Sweeteners and Other Flavourings

 

Honey 

mkDifferent honeys have varying tastes, depending on which type of pollen bees have gathered. Popular choices are lavender or apple blossom honey, which have a fragrant sweetness. Manuka honey is renowned for its health-promoting properties; it is anti-bacterial, making it ideal for sore throats. Honey should not be fed to children under the age of 12 months as it could cause botulism, a type of food poisoning that can be fatal.

 

Fructose 

Instead of using table sugar (sucrose) you could use fructose (a totally natural fruit sugar). This has a lower Glycaemic Index (Gl) score than sucrose so can be used in moderation by diabetics. (The Gl is a measure of how fast a carbohydrate enters the blood stream as sugar, the higher the score, the less healthy the carbohydrate.) Fructose is sweeter than table sugar so do not use as a direct substitution in drinks.

 

Chocolatedf

This is an irresistible ingredient, whether melted, grated or in powder form.  Dark (bittersweet) chocolate is the best for you at it is rich in iron and antioxidants, but for a milder flavour you should use milk chocolate. For a decadent finish, grate or shave chocolate on top of your smoothie-dark, plain (semisweet), milk or white, whichever you prefer.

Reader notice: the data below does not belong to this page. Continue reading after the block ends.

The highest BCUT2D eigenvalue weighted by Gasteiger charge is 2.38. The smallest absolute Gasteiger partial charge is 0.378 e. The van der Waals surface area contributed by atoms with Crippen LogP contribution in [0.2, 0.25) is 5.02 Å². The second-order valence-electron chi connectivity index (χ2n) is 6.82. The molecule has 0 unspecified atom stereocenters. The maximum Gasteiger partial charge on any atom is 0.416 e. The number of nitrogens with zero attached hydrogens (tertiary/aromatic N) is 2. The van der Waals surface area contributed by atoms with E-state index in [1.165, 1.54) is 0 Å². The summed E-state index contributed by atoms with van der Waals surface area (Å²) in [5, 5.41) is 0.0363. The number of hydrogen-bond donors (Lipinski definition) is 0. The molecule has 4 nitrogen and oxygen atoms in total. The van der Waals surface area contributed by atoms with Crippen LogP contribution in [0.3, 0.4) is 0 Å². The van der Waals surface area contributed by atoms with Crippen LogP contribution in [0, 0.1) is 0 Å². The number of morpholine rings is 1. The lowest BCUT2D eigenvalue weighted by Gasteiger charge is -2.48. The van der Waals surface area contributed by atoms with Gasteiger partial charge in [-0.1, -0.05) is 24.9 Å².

Sweets (candies)hj

Try adding sweets to the side of the glass as a decoration that is guaranteed to impress at a kid’s party, or add them to the blender and blend them into the drink. Turkish delight or nougat are good choices, or you could serve a smoothie with an edible swizzle stick in the shape of a chocolate wand.

 

Cakes and cookies

Brownies or meringues can be crumbled on top of smoothies or added to the blend for texture, and any other cakes or cookies can be used instead if they complement the drink you are serving. Amaretti provide a lovely almond accent, for example, which would be delicious with strawberry, apricot or peach-based blends, or try crunchy coconut macaroons sprinkled on top of a tropical fruit blend.

 

Blackstrap Molasses                            ko

During the refining of sugar, the juice squeezed from the cane or beet is boiled until syrup and the the sugar crystals are extracted. There are three boilings, resulting the light molasses, then dark and finally blackstrap molasses, which is thick, dark and rather bitter. It is a rich source of calcium, iron and magnesium but only a little should be used.

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